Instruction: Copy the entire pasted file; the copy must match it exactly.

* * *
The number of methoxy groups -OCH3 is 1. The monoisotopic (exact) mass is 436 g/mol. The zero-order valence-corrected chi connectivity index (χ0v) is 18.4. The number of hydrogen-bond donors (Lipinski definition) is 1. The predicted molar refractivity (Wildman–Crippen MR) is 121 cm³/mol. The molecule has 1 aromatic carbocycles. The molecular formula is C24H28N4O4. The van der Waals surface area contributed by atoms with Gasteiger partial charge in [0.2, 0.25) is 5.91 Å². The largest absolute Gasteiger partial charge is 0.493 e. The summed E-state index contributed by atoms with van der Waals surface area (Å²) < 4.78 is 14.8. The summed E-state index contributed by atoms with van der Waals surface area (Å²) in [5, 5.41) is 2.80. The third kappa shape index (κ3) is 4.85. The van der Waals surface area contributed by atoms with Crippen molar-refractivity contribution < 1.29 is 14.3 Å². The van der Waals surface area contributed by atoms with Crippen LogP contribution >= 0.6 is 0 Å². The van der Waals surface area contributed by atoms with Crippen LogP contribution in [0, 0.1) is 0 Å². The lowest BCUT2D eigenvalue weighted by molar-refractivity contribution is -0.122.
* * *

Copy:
The number of methoxy groups -OCH3 is 1. The monoisotopic (exact) mass is 436 g/mol. The zero-order valence-corrected chi connectivity index (χ0v) is 18.4. The number of hydrogen-bond donors (Lipinski definition) is 1. The predicted molar refractivity (Wildman–Crippen MR) is 121 cm³/mol. The molecule has 1 aromatic carbocycles. The molecular formula is C24H28N4O4. The van der Waals surface area contributed by atoms with Gasteiger partial charge in [0.2, 0.25) is 5.91 Å². The largest absolute Gasteiger partial charge is 0.493 e. The summed E-state index contributed by atoms with van der Waals surface area (Å²) < 4.78 is 14.8. The summed E-state index contributed by atoms with van der Waals surface area (Å²) in [5, 5.41) is 2.80. The third kappa shape index (κ3) is 4.85. The van der Waals surface area contributed by atoms with Crippen molar-refractivity contribution < 1.29 is 14.3 Å². The van der Waals surface area contributed by atoms with Crippen LogP contribution >= 0.6 is 0 Å². The van der Waals surface area contributed by atoms with Crippen LogP contribution in [0, 0.1) is 0 Å². The lowest BCUT2D eigenvalue weighted by molar-refractivity contribution is -0.122.